Home/“Fight Club” Or “The Battle Of Algiers”?

“Fight Club” Or “The Battle Of Algiers”?

I’ve refrained from saying much about Boston because I don’t have any special information, expertise or knowledge, and I’m not particularly interested in yoking that tragedy to my own political hobby-horses (or straining to prevent others from doing same). Our culture’s penchant for gnawing on the bloody bones of tragedy is one of our least-attractive qualities.

My only semi-public comment that I can recall was to say: the movie we’re in is more “Fight Club” than “The Battle Of Algiers.”

I’ve said this before, and the more I say it, the more I like it. (Some might say that is characteristic of my own self-involvement.) I like it because it continues to accrue new meanings.

The nice thing about thinking we’re in “The Battle of Algiers” is that it opens up space for a discussion of policy. Thus, we can debate whether the problem is an imperial foreign policy (or whether the problem is that, like France in the 1960s, we’re inviting in immigrants from the very regions affected by that foreign policy). We can debate whether we are being insufficiently vigilant in the war on terror, or the war on radical Islam, or whether our excessive vigilance is precisely what is fueling radicalism and terrorism.

But I’m increasingly skeptical that this line of thinking has any utility. The Boston bombers were legal immigrants who came as children from Dagestan, a region minimally affected by American foreign policy. The older Tsarnaev, Tamerlan, appears to have been introduced to radicalism by an American citizen who converted to Islam. His own Imam seems to have been among those alarmed by his radical turn. So far, all the evidence suggests that he was inspired by groups like al Qaeda, but not actively recruited by any such group. The brothers appear to have seen themselves and their resort to terrorism as part of something much bigger than themselves. But it’s not clear that this was true anywhere but in their own heads. Regardless of their professed ideology or inspiration, fundamentally they were space monkeys.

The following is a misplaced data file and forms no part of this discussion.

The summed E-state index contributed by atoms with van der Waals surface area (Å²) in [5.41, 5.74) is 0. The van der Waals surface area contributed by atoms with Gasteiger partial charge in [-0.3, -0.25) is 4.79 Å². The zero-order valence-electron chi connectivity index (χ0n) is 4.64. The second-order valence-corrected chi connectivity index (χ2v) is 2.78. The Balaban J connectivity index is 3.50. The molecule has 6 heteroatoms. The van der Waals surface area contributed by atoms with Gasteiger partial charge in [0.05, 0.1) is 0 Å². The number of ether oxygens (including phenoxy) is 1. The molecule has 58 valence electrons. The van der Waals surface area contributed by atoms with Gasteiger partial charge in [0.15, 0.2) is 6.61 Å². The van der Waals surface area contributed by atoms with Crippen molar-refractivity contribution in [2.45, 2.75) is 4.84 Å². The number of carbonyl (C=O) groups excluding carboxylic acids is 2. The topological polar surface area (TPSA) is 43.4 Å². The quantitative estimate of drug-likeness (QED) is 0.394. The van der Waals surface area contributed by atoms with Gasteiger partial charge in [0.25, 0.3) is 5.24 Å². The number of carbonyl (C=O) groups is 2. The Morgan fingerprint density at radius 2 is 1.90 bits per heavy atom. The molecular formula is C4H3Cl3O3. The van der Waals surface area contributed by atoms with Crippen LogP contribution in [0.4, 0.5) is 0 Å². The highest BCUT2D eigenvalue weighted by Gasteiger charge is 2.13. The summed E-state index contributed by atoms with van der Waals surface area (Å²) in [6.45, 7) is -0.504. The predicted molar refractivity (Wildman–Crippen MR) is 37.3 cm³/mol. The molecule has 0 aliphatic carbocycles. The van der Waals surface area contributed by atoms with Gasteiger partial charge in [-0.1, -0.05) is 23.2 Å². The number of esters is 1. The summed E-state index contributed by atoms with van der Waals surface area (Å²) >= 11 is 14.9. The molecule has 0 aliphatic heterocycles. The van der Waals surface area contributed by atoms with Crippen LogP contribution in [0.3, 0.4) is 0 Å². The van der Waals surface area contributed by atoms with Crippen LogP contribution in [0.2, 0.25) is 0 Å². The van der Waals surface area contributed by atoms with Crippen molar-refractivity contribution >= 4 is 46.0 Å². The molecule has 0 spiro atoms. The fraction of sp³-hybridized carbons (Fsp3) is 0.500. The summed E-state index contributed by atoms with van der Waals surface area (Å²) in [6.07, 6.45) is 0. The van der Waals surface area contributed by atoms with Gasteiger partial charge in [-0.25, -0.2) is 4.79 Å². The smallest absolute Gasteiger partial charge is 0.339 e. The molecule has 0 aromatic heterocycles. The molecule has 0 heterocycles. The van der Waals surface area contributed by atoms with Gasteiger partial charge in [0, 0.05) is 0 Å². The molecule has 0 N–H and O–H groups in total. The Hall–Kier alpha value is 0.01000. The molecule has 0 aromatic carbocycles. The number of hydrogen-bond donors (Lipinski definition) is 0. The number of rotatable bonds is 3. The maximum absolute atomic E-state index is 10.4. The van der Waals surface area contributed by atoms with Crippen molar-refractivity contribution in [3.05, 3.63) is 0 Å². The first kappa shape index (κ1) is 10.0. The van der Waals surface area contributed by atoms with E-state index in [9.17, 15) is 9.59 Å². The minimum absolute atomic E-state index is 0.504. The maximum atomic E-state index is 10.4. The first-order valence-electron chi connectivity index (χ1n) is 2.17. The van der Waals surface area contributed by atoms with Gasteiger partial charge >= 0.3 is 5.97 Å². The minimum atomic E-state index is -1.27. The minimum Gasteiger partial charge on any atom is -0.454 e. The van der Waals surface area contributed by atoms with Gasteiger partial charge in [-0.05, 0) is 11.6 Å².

There’s probably a policy question to be asked about whether we’re making more space monkeys than we might, whether some cultures or countries are producing them in especially alarming quantities these days. There are undoubtedly things to say about the pace of job creation relative to changes in the size of the labor force, about the fate of masculinity in an era of global deindustrialization, the effect of mass-communications on traditional cultures, etc. But cultures and economies are slow-to-turn ships, so any policy questions thereby implicated are not “solutions” to any near-term security concern.

I guess my point is: the quest for perfect security is just as foolish when it’s pursued under the banner of anti-imperialism as it when it’s pursued under the banner of neoconservatism. We should be advocating a more restrained foreign policy because our current, highly forward defense posture is wastefully expensive in blood and treasure, eroding our constitutional order, and creating more problems overseas than it solves. But even after a hypothetical rethinking of American foreign policy, we’ll still be the richest and most powerful country on earth, a symbol of the order of things as they are. And as such, a potent target for space monkeys everywhere.

about the author

Noah Millman, senior editor, is an opinion journalist, critic, screenwriter, and filmmaker who joined The American Conservative in 2012. Prior to joining TAC, he was a regular blogger at The American Scene. Millman’s work has also appeared in The New York Times Book Review, The Week, Politico, First Things, Commentary, and on The Economist’s online blogs. He lives in Brooklyn.

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